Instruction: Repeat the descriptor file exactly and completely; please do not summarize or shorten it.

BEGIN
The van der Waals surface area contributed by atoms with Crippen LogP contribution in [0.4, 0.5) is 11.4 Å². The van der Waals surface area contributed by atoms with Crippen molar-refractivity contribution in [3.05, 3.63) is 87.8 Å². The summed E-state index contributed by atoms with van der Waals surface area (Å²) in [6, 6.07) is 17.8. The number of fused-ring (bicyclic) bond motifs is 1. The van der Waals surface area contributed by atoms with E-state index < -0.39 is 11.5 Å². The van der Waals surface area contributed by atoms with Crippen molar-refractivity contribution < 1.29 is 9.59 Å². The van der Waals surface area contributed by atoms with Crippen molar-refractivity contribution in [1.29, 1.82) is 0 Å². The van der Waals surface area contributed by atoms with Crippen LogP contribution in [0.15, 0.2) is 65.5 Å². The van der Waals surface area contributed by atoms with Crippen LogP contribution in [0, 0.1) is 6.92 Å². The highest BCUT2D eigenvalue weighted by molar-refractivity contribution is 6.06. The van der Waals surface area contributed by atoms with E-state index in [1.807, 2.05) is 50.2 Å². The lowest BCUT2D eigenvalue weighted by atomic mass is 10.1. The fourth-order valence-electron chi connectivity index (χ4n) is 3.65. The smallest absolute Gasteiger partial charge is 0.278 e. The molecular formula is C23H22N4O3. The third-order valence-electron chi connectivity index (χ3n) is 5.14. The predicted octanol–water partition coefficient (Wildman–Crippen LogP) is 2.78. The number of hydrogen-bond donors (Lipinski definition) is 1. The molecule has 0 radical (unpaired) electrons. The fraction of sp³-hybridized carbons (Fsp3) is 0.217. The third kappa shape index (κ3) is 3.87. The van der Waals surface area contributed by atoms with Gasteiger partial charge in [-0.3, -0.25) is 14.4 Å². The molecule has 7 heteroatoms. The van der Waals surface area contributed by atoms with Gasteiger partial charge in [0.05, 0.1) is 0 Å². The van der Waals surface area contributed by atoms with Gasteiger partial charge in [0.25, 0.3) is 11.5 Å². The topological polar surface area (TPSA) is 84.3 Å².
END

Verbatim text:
The van der Waals surface area contributed by atoms with Crippen LogP contribution in [0.4, 0.5) is 11.4 Å². The van der Waals surface area contributed by atoms with Crippen molar-refractivity contribution in [3.05, 3.63) is 87.8 Å². The summed E-state index contributed by atoms with van der Waals surface area (Å²) in [6, 6.07) is 17.8. The number of fused-ring (bicyclic) bond motifs is 1. The van der Waals surface area contributed by atoms with E-state index < -0.39 is 11.5 Å². The van der Waals surface area contributed by atoms with Crippen molar-refractivity contribution < 1.29 is 9.59 Å². The van der Waals surface area contributed by atoms with Crippen molar-refractivity contribution in [1.29, 1.82) is 0 Å². The van der Waals surface area contributed by atoms with Crippen LogP contribution in [0.15, 0.2) is 65.5 Å². The van der Waals surface area contributed by atoms with Crippen LogP contribution in [0, 0.1) is 6.92 Å². The highest BCUT2D eigenvalue weighted by molar-refractivity contribution is 6.06. The van der Waals surface area contributed by atoms with E-state index in [1.807, 2.05) is 50.2 Å². The lowest BCUT2D eigenvalue weighted by atomic mass is 10.1. The fourth-order valence-electron chi connectivity index (χ4n) is 3.65. The smallest absolute Gasteiger partial charge is 0.278 e. The molecular formula is C23H22N4O3. The third-order valence-electron chi connectivity index (χ3n) is 5.14. The predicted octanol–water partition coefficient (Wildman–Crippen LogP) is 2.78. The number of hydrogen-bond donors (Lipinski definition) is 1. The molecule has 0 radical (unpaired) electrons. The fraction of sp³-hybridized carbons (Fsp3) is 0.217. The third kappa shape index (κ3) is 3.87. The van der Waals surface area contributed by atoms with Gasteiger partial charge in [-0.3, -0.25) is 14.4 Å². The molecule has 7 heteroatoms. The van der Waals surface area contributed by atoms with Gasteiger partial charge in [0.05, 0.1) is 0 Å². The van der Waals surface area contributed by atoms with Gasteiger partial charge in [0.25, 0.3) is 11.5 Å². The topological polar surface area (TPSA) is 84.3 Å².